Of course the more variety you start with the better. We don’t want to see a return of the hub with it built around one industry. Pittsburgh, PA found out with the collapse of the steel industry in the 1980s how bad this idea is. That doesn’t mean that there should be discouragement when one industry flourishes but it means that we need to expand our list of nodes and take advantage of the growth by distributing the increased capital widely in order to grow other sectors.
If we strengthen these connections we will see some positive results. The more interaction through these connections in the form of information sharing and collaboration the better the results. The number of nodes and the strength of those connections are vital to building resiliency.
The Gig Economy
Much has been written about the gig economy. Alone an area can’t survive on Uber and AirB&B but the growth of gig economy jobs shines an important light on the need to expand our nodes beyond the three above. Certainly those three have a great deal of power and that power translates to influence and that influence can sometimes be dismissive of smaller players but the smaller players of today can be tomorrow’s all-stars if they’re cultivated rather than being shut out.
A thriving gig economy means more choices for those participating in it. As Uber advertises their employees decide when they’re working or not working. While reality is typically harsher than the ads portray this flexibility makes what would otherwise be a job that most don’t consider good (taxi driver) a bit better. We need to add gig employees to our list of nodes and to do that we need to listen to them and collaborate with them. They need a seat at the table and a voice. They need to be added to our list of nodes.
Making Bad Jobs Good
Community doesn’t end at the people who have voices and resources. It touches all people. If we want resiliency we need to maximize the percentage of good jobs and continuously work to make bad jobs good. I had the privilege of attending a conference for federal grantees in DC in 2016 where a brilliant lecturer from the Sloan School at MIT spoke about this subject. I’ve looked for my notes and have utterly failed to find them. If I do I’ll update this with his name.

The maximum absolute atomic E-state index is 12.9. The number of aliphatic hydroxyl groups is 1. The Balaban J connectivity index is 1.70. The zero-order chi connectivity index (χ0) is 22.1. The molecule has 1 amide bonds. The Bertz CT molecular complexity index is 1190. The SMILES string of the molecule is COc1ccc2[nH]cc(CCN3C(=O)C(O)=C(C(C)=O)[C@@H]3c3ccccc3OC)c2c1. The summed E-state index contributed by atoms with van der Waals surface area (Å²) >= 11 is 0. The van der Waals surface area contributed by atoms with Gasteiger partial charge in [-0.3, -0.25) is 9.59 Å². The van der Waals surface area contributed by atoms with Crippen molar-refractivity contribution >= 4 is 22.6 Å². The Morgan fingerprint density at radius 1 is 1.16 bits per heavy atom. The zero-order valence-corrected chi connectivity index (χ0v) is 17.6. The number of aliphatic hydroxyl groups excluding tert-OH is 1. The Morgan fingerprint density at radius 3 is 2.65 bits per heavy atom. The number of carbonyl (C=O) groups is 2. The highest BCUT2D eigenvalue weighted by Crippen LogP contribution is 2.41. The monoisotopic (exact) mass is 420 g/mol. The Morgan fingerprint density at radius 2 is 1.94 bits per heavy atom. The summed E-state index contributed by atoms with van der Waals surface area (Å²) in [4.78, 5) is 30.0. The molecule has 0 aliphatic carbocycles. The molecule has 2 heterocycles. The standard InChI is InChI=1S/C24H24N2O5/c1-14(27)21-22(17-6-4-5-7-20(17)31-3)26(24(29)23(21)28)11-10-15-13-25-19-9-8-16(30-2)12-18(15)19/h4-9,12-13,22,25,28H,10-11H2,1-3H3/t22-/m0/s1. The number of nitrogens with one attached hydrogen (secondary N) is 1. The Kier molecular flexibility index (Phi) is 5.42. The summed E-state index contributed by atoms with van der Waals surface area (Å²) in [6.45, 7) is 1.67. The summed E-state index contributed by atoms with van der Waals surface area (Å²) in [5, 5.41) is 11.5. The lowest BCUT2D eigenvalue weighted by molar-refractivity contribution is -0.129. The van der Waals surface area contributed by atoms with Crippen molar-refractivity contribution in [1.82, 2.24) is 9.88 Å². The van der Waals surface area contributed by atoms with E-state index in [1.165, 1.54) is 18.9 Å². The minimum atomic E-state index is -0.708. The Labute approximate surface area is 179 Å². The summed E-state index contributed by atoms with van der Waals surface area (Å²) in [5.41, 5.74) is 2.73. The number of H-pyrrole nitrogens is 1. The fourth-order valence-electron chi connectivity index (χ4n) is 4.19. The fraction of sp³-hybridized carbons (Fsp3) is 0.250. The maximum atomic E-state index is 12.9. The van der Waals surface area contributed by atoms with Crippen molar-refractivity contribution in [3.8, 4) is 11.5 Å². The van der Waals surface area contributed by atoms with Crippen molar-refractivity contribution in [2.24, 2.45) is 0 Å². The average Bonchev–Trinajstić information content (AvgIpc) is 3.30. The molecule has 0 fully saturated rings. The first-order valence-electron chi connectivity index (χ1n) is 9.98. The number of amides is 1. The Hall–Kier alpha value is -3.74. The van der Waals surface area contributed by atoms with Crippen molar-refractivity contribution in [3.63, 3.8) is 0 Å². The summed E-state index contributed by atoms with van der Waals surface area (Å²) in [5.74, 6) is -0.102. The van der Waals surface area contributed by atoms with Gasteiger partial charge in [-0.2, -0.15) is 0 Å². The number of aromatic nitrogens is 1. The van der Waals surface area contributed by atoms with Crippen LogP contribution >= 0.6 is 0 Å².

Take a minute to think about it yourself – what makes a job a good job? What makes jobs bad? The answer is not salary alone. While I’m a strong proponent of a living wage I equally strongly believe we can achieve a higher standard of living for those with lower wages by creating stronger more resilient communities that support those not making the greatest salaries in ways that are not that unique or hard to accomplish. One of those ways is by turning bad jobs into better jobs and providing means of support in areas such as child-care, education, budgeting, healthcare, and more.
Even if we can’t make an individual job good we can provide ancillary support throughout the network which makes having a bad job less damaging. We can do so by increasing access and decreasing cost for services such as childcare, transportation, health care, and groceries while increasing opportunities and access to education and helping businesses to increase both flexibility and stability in work schedules.
The best way to do this is by opening up those services to all and by helping subsidize their cost by spreading it out throughout the community. There are arguments about the best way to subsidize these things which I don’t want to get bogged down into but one common way is voluntary. Businesses paying or donating to a third party to supply these services can make for a workable system. The more sources paying into the system the more robust it is which is why government sponsored may be more efficient or at least more robust but the resistance to paying taxes and not controlling how they’re spent is well documented. To me, the important thing is that the services are provided in a robust and resilient way. How we do so is less important to me.